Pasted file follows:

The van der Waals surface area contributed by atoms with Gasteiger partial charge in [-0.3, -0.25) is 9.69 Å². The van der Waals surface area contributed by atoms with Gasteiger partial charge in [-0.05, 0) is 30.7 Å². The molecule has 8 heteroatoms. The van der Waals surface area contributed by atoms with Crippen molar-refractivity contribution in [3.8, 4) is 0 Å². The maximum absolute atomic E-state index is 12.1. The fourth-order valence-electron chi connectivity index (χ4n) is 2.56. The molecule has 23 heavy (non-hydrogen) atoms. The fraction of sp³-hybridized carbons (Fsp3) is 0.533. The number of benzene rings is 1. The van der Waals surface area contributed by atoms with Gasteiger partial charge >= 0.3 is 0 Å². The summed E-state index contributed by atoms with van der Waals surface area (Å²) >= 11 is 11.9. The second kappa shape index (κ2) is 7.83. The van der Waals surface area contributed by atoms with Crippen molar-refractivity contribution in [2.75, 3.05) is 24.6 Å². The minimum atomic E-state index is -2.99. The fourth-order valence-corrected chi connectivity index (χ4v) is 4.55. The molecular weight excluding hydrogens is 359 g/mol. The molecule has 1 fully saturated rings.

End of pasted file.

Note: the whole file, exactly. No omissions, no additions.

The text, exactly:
The van der Waals surface area contributed by atoms with Gasteiger partial charge in [-0.3, -0.25) is 9.69 Å². The van der Waals surface area contributed by atoms with Gasteiger partial charge in [-0.05, 0) is 30.7 Å². The molecule has 8 heteroatoms. The van der Waals surface area contributed by atoms with Crippen molar-refractivity contribution in [3.8, 4) is 0 Å². The maximum absolute atomic E-state index is 12.1. The fourth-order valence-electron chi connectivity index (χ4n) is 2.56. The molecule has 23 heavy (non-hydrogen) atoms. The fraction of sp³-hybridized carbons (Fsp3) is 0.533. The number of benzene rings is 1. The van der Waals surface area contributed by atoms with Gasteiger partial charge >= 0.3 is 0 Å². The summed E-state index contributed by atoms with van der Waals surface area (Å²) >= 11 is 11.9. The second kappa shape index (κ2) is 7.83. The van der Waals surface area contributed by atoms with Crippen molar-refractivity contribution in [2.75, 3.05) is 24.6 Å². The minimum atomic E-state index is -2.99. The fourth-order valence-corrected chi connectivity index (χ4v) is 4.55. The molecular weight excluding hydrogens is 359 g/mol. The molecule has 1 fully saturated rings.